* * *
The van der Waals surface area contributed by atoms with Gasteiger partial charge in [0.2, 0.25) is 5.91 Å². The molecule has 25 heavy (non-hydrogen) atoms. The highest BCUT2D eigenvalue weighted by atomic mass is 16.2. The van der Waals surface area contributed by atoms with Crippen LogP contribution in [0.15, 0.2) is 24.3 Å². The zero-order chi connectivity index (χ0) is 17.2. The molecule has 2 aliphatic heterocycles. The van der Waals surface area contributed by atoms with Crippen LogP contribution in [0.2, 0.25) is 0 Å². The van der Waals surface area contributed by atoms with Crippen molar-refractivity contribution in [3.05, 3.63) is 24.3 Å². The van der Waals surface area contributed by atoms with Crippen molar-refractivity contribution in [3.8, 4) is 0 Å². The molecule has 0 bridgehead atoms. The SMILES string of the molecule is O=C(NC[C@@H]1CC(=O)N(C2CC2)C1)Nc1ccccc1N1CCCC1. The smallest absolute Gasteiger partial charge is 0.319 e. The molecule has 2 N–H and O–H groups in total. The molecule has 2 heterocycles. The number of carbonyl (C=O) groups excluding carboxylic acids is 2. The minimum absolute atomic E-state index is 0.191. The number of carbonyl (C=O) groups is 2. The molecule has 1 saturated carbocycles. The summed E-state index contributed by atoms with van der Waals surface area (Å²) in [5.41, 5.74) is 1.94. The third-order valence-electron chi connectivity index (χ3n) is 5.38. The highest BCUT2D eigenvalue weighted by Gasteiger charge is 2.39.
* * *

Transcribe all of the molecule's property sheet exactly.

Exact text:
The van der Waals surface area contributed by atoms with Gasteiger partial charge in [0.2, 0.25) is 5.91 Å². The molecule has 25 heavy (non-hydrogen) atoms. The highest BCUT2D eigenvalue weighted by atomic mass is 16.2. The van der Waals surface area contributed by atoms with Crippen LogP contribution in [0.15, 0.2) is 24.3 Å². The zero-order chi connectivity index (χ0) is 17.2. The molecule has 2 aliphatic heterocycles. The van der Waals surface area contributed by atoms with Crippen LogP contribution in [0.2, 0.25) is 0 Å². The van der Waals surface area contributed by atoms with Crippen molar-refractivity contribution in [3.05, 3.63) is 24.3 Å². The van der Waals surface area contributed by atoms with Crippen molar-refractivity contribution in [3.8, 4) is 0 Å². The molecule has 0 bridgehead atoms. The SMILES string of the molecule is O=C(NC[C@@H]1CC(=O)N(C2CC2)C1)Nc1ccccc1N1CCCC1. The smallest absolute Gasteiger partial charge is 0.319 e. The molecule has 2 N–H and O–H groups in total. The molecule has 2 heterocycles. The number of carbonyl (C=O) groups excluding carboxylic acids is 2. The minimum absolute atomic E-state index is 0.191. The number of carbonyl (C=O) groups is 2. The molecule has 1 saturated carbocycles. The summed E-state index contributed by atoms with van der Waals surface area (Å²) in [5.41, 5.74) is 1.94. The third-order valence-electron chi connectivity index (χ3n) is 5.38. The highest BCUT2D eigenvalue weighted by Gasteiger charge is 2.39.